Different things keep different people up at night.
Dave Kokoszka recently wrote:
Something has puzzled me for a long time. When I was in 1st grade, a capsule was buried at Greens Farms Elementary School. We all made drawings that were buried in a ceremony on the front lawn. Might have been 1976. It seems that the whole grounds in the front of the school have changed.
Yes and yes. It was 1976, and the front of the school has indeed changed. State laws now mandate separate different loops for buses and cars. And you thought government just didn’t care!
The bicentennial time capsule seems to have gone the way of most others: buried with great fanfare, then forgotten half an hour later.
The Green’s Farms Elementary School time capsule could be buried anywhere.
Artifacts buried in cornerstones fare a bit better.
One of the most famous cornerstones in Westport was laid on April 22, 1884. It was the dedication of “Horace Staples’ High School” on Riverside Avenue. A crowd of 2,500 showed up; even Connecticut Governor Thomas Waller was there.
Among the contents deposited in a copper box: the names of all Westport public and private school teachers; a Bible; an 1884 silver dollar; newspapers and almanacs; a list of Westport fire companies; information from the 17th Regiment, which had gathered in Fairfield the year before to recollect their Civil War engagements; the names of the architects and workmen involved in the construction of the high school; an 1860 dollar bill from Horace Staples’ bank, and a biographical sketch of the school’s founding.
The box was lowered. A “colored workman” from Easton spread cement. A minister proclaimed: “I lay the cornerstone of an edifice to be erected by the name of ‘Staples High School,’ to be devoted to the promotion of sound learning and Christian education.”
And there the stone lay, for 83 years.
The original Staples High School. The cornerstone was in there somewhere.
In the fall of 1967, Staples Hall – the original brick building, by then decrepit, rat-infested and overshadowed by the “modern” Bedford Junior High School (now Saugatuck Elementary) — was slated for demolition.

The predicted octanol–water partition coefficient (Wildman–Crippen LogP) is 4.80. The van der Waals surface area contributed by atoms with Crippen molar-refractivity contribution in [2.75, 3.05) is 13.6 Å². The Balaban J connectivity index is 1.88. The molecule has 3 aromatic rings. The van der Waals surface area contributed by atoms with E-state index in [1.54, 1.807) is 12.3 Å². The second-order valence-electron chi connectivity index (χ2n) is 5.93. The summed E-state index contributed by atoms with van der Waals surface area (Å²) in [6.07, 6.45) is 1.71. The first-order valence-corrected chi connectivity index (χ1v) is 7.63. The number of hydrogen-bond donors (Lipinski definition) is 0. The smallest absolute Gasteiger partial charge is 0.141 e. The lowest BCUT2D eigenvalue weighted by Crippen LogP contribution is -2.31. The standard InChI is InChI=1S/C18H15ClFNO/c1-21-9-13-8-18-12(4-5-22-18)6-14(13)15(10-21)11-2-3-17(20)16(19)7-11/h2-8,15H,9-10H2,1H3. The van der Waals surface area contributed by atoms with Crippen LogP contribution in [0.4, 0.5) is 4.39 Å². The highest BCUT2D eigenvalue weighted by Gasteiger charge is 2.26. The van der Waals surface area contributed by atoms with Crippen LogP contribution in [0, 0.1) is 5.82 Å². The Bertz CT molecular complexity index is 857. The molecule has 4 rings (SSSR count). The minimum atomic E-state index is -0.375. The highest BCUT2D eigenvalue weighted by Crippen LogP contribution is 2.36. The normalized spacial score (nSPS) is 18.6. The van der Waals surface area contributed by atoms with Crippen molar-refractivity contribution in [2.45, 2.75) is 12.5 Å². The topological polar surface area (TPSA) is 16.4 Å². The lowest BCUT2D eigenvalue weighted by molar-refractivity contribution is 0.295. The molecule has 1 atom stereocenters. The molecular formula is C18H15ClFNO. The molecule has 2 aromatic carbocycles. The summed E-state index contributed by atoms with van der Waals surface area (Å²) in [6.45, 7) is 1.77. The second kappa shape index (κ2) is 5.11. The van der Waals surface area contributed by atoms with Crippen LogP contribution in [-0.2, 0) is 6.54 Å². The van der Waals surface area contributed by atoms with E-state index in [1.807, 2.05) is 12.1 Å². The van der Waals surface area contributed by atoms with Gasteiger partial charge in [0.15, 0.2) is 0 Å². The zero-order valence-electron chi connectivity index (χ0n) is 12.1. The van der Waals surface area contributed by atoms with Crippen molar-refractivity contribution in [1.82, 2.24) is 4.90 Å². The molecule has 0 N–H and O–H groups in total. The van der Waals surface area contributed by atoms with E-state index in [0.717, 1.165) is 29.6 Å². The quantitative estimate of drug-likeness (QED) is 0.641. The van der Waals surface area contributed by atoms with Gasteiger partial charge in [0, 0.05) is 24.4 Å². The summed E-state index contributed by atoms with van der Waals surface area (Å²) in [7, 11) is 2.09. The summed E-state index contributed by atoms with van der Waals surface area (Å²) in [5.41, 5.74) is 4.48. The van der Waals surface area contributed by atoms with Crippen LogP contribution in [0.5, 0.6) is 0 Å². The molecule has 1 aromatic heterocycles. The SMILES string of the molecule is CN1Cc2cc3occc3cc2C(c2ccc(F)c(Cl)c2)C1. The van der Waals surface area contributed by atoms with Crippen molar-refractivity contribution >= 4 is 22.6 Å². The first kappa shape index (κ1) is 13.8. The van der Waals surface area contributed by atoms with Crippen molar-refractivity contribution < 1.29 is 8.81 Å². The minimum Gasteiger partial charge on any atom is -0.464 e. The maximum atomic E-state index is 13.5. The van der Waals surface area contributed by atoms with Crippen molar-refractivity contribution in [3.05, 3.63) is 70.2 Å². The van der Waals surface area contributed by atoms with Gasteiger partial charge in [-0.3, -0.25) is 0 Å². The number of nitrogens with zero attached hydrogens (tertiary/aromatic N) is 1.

The occasion drew a small crowd — including Frank Osborne, a graduate of Staples’ Class of 1894 (and still a Westport resident).
During the wrecking operation, the cornerstone was recovered. The old copper box and its contents of 30 items were given to First Selectman Herbert E. Baldwin.
The lintel from the original Staples High School building — and the cornerstone — were among the few items salvaged during the 1967 demolition on Riverside Avenue.
Plans were to eventually hand the box to trustees of the Horace Staples estate. “There is hope that it can be opened publicly with some trace of the ceremony with which it was laid in the corner almost 100 years ago,” the Town Crier reported.
That did not happen. Instead, the cornerstone was stuffed into the back of Staples’ main office safe on North Avenue. In 1976, a Staples class used it during their study of the American bicentennial.
Yes, the same bicentennial celebration during which a group of Green’s Farms Elementary School students buried a time capsule. Unlike Staples, it is now lost to history.
Postscript: The Westport Historical Society gained possession of the Staples box (minus a few items) in the late 1970s. That cornerstone – along with the lintel now on display at the North Avenue entrance, some souvenir bricks, a clock in Sherman Betts’ home, and fading memories of longtime Westporters – are all that remain of the building that, for over eight decades, was Staples High School.